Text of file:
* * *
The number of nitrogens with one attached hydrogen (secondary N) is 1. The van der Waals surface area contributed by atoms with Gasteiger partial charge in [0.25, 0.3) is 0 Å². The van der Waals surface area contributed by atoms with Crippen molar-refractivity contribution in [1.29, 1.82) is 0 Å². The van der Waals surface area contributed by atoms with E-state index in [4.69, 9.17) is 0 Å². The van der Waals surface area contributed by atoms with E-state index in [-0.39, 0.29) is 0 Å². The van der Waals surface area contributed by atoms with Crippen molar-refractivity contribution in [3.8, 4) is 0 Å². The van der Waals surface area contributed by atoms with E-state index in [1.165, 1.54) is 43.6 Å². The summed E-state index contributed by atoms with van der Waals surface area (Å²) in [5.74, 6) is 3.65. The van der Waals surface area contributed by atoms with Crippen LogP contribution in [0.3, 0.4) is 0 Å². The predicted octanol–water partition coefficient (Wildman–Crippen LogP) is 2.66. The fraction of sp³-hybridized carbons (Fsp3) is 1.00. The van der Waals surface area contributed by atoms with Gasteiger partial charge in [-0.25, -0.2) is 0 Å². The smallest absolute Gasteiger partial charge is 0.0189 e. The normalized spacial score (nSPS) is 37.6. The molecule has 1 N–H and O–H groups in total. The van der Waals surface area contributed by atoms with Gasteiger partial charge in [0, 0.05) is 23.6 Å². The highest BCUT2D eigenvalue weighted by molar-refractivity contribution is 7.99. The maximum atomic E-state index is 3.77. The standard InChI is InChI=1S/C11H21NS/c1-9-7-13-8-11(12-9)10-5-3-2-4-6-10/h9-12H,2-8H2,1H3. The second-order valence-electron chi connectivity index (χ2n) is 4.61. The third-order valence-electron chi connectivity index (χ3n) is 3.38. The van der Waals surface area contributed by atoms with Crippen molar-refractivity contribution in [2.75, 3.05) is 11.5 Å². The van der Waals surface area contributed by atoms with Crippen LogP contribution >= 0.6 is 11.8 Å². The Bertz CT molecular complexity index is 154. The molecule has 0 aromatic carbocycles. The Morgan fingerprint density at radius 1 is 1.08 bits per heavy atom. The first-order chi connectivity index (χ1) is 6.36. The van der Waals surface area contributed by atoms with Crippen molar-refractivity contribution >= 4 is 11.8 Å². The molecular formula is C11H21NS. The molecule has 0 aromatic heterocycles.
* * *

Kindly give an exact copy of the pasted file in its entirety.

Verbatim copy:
The number of nitrogens with one attached hydrogen (secondary N) is 1. The van der Waals surface area contributed by atoms with Gasteiger partial charge in [0.25, 0.3) is 0 Å². The van der Waals surface area contributed by atoms with Crippen molar-refractivity contribution in [1.29, 1.82) is 0 Å². The van der Waals surface area contributed by atoms with E-state index in [4.69, 9.17) is 0 Å². The van der Waals surface area contributed by atoms with E-state index in [-0.39, 0.29) is 0 Å². The van der Waals surface area contributed by atoms with Crippen molar-refractivity contribution in [3.8, 4) is 0 Å². The van der Waals surface area contributed by atoms with E-state index in [1.165, 1.54) is 43.6 Å². The summed E-state index contributed by atoms with van der Waals surface area (Å²) in [5.74, 6) is 3.65. The van der Waals surface area contributed by atoms with Crippen LogP contribution in [0.3, 0.4) is 0 Å². The predicted octanol–water partition coefficient (Wildman–Crippen LogP) is 2.66. The fraction of sp³-hybridized carbons (Fsp3) is 1.00. The van der Waals surface area contributed by atoms with Gasteiger partial charge in [-0.25, -0.2) is 0 Å². The smallest absolute Gasteiger partial charge is 0.0189 e. The normalized spacial score (nSPS) is 37.6. The molecule has 1 N–H and O–H groups in total. The van der Waals surface area contributed by atoms with Gasteiger partial charge in [0, 0.05) is 23.6 Å². The highest BCUT2D eigenvalue weighted by molar-refractivity contribution is 7.99. The maximum atomic E-state index is 3.77. The standard InChI is InChI=1S/C11H21NS/c1-9-7-13-8-11(12-9)10-5-3-2-4-6-10/h9-12H,2-8H2,1H3. The second-order valence-electron chi connectivity index (χ2n) is 4.61. The third-order valence-electron chi connectivity index (χ3n) is 3.38. The van der Waals surface area contributed by atoms with Crippen molar-refractivity contribution in [2.75, 3.05) is 11.5 Å². The van der Waals surface area contributed by atoms with Crippen LogP contribution >= 0.6 is 11.8 Å². The Bertz CT molecular complexity index is 154. The molecule has 0 aromatic carbocycles. The Morgan fingerprint density at radius 1 is 1.08 bits per heavy atom. The first-order chi connectivity index (χ1) is 6.36. The van der Waals surface area contributed by atoms with Crippen molar-refractivity contribution >= 4 is 11.8 Å². The molecular formula is C11H21NS. The molecule has 0 aromatic heterocycles.